Special thanks to guest author, Kirsten Anderson, Integrate Play Solutions
If budgets have been cut back recently, should we lower our prices? If clients are scarcer now, should we adjust our pricing? If we get push-back on a proposal, should we discount?
These questions are cropping up with greater frequency in my circle of independent consultants, facilitators and business coaches. Instead of over-complicating and over-thinking these common concerns, what if… we thought about our boutique corporations like an ice cream shop?
1. Clarity of value
The typical ice cream shop has a highly visible menu posted with clear prices for what value you get. People know what to expect for their investment.
Communicate clearly the problem you solve, how you are different, and how your solution will impact the purchaser.
2. Tiny tasters
Some people know exactly what flavour they’re after, while others wish to test try. Tiny taster spoons are provided free with the expectation that almost all testers will purchase at least one flavour they try.
If the products you’re offering are unfamiliar, try offering a “taster”. It may provide more clarity of the value you provide.
3. Choice overwhelm
Most ice cream shop menus are limited—there’s nothing other than cream or gelato flavours, and the classic banana split. A single theme of ice cream is often an indicator of their product knowledge and expertise.
Indecision from an overwhelming number of choices can delay or eliminate buyers that if given less variety would have otherwise purchased.
For example our leadership program, Stack The Deck™ has pricing for 90 minute sessions, half-day, full-day, or a 2-day retreat; equivalent to a child-size cone, 1 scoop, 2 scoops or 3 scoops. The unifying theme in all of our experiential sessions is deep learning through serious purposeful playfulness—our expertise.
4. Add ons
Some customers just want a basic cone. Others want their cone chocolate dipped or with sprinkles on top.
Customizing your offerings is like the sprinkles on top. What might you offer as an add on to the initial purchase? For example our “sprinkles” include PDF and printed workbooks, follow-up individual or team coaching and extra participants.
5. Stick with your expertise
When it comes to ice cream you might buy from a local gelato, dairy farm, beach side, a truck, or a multi-national soft-serve chain. Different tastes, needs and situations call for a variety of providers and products.
Like the proliferation of ice cream offered around the world there is also an abundance of companies offering leadership and people development for teams with infinite variations. The recipe you use, your skills and unique background, provides your distinct value to your clients.
Don’t try to appease those looking for pasta at your ice cream shop. Be kind. Refer them down the road. The desire to please everyone can spread your energy, time and resources too thin distracting from doing your one thing exceedingly well.
6. The value is the value
If you buy an ice cream at the counter you can usually choose to sit at a table inside, outside on a patio or take it on a walk with you. There isn’t a different price depending on where you eat it as the value it provides and the cost to make it remains the same.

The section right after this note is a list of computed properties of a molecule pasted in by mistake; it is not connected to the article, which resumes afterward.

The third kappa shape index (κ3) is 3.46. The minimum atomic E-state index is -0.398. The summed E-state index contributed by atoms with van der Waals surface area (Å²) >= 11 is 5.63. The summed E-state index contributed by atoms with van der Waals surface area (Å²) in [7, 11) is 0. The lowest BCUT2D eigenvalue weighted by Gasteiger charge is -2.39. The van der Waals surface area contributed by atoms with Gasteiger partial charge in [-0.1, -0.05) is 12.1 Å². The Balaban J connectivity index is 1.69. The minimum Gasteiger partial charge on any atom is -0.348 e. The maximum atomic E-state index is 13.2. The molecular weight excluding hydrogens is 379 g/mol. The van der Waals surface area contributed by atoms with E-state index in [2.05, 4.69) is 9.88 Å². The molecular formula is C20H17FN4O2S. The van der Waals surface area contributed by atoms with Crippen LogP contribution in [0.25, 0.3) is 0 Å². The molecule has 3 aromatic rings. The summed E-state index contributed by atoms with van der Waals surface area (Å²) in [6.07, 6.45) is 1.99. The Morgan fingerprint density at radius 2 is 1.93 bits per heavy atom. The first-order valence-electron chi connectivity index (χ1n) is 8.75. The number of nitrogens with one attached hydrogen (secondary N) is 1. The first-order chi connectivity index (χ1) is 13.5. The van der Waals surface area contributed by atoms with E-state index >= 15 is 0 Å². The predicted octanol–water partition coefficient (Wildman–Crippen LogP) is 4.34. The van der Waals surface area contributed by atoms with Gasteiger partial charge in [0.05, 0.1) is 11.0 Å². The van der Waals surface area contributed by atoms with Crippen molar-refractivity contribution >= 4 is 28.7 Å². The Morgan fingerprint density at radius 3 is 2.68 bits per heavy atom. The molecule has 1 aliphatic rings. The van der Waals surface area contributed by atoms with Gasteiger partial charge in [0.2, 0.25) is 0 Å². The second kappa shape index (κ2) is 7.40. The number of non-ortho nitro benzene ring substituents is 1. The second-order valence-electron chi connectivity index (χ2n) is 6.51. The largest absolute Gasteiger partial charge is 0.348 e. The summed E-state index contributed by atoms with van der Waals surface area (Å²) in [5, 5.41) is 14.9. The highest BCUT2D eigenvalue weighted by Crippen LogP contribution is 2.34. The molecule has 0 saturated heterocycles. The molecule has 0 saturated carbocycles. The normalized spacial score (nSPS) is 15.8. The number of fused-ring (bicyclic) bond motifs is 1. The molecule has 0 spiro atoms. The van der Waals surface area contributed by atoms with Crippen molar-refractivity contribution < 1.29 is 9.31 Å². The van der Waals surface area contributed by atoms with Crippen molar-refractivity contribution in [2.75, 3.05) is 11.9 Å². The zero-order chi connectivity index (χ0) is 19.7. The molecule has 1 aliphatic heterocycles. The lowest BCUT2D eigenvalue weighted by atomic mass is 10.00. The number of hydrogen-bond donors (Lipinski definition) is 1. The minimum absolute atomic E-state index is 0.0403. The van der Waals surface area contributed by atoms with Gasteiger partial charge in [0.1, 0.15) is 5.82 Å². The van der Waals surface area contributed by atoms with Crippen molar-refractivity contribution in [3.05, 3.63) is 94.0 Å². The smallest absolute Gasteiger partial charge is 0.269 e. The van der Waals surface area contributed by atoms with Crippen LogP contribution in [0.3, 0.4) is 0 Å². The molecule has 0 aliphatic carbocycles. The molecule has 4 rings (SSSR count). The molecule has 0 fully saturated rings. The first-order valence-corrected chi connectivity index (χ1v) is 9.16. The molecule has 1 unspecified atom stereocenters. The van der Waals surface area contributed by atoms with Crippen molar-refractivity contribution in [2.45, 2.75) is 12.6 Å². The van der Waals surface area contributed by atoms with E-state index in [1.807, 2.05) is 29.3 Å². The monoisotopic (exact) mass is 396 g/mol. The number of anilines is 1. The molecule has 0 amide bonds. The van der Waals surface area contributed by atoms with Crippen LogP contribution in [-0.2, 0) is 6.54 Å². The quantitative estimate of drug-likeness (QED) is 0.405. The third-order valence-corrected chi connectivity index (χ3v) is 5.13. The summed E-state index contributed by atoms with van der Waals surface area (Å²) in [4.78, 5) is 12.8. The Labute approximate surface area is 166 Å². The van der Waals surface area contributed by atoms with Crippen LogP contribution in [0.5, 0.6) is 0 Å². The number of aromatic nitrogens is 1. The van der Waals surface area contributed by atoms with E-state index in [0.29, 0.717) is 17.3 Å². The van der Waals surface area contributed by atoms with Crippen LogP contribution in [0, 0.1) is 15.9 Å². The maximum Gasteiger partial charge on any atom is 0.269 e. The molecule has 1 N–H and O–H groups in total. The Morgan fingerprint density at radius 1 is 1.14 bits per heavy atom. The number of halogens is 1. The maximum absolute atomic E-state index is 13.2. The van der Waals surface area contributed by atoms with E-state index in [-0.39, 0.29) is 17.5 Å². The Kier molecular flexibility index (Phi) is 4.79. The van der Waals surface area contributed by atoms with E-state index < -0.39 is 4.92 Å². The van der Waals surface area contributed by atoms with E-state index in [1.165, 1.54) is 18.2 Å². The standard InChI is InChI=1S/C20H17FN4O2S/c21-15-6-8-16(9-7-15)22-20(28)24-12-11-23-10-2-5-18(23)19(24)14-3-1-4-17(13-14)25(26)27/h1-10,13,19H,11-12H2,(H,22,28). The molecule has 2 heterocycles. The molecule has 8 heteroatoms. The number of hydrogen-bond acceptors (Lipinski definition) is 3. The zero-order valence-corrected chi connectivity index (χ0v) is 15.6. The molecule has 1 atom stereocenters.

Some professional speakers, trainers, and facilitators have been asked to significantly reduce their rates for remote work because they are not travelling to an on site event. Yes, not travelling does save time and it also means the organizer saves on travel expenses.
As far as the presentation value and preparation, it usually remains the same, if not increases in some cases. There are also additional technical and support costs to consider when pricing.
The product you deliver is your life-time of experience and expertise whether it is served at home or on on the road. The value for investment should exceed expectations for repeat business.
When a new ice cream shop opens its doors for the first time they’ll be well marketed, and ready to offer a discount. A word to the wise: start with competitor research then experiment with discounts!
If 80% of customers are happy with the value and experience they receive then you may have found the elusive just right pricing.
What are the foot traffic numbers telling you? Are potential customers walking out, sampling without buying, or lining up for your services?
The next time you are thinking about adjusting your pricing strategy for changing economic conditions refer back to these seven tips on how to think of your offerings like an ice cream shop owner.
May your offers be so incredibly irresistible your clients keep running back to you as fast as a kid chasing an ice cream truck on a hot summer’s day.
See Kirsten’s first post on how to connect remote teams.
After 25 years as an entrepreneur in the toy industry, and over a decade as the play expert on Global TV, Kirsten sold the award winning “Best Toy Store in Canada” to bridge her expertise in business leadership and the bottom-line benefits of a playful mindset at work.
Though some call her a Playologist, she’s actually an international keynote speaker and master facilitator on the power of playfulness to improve innovation, wellness, culture, and team cohesion.
Kirsten is the founder of Integrate Play Solutions; a boutique training corporation working with organizational teams in diverse industries, to help solve their messiest challenges using playful methods—the favourite being LEGO® Serious Play®.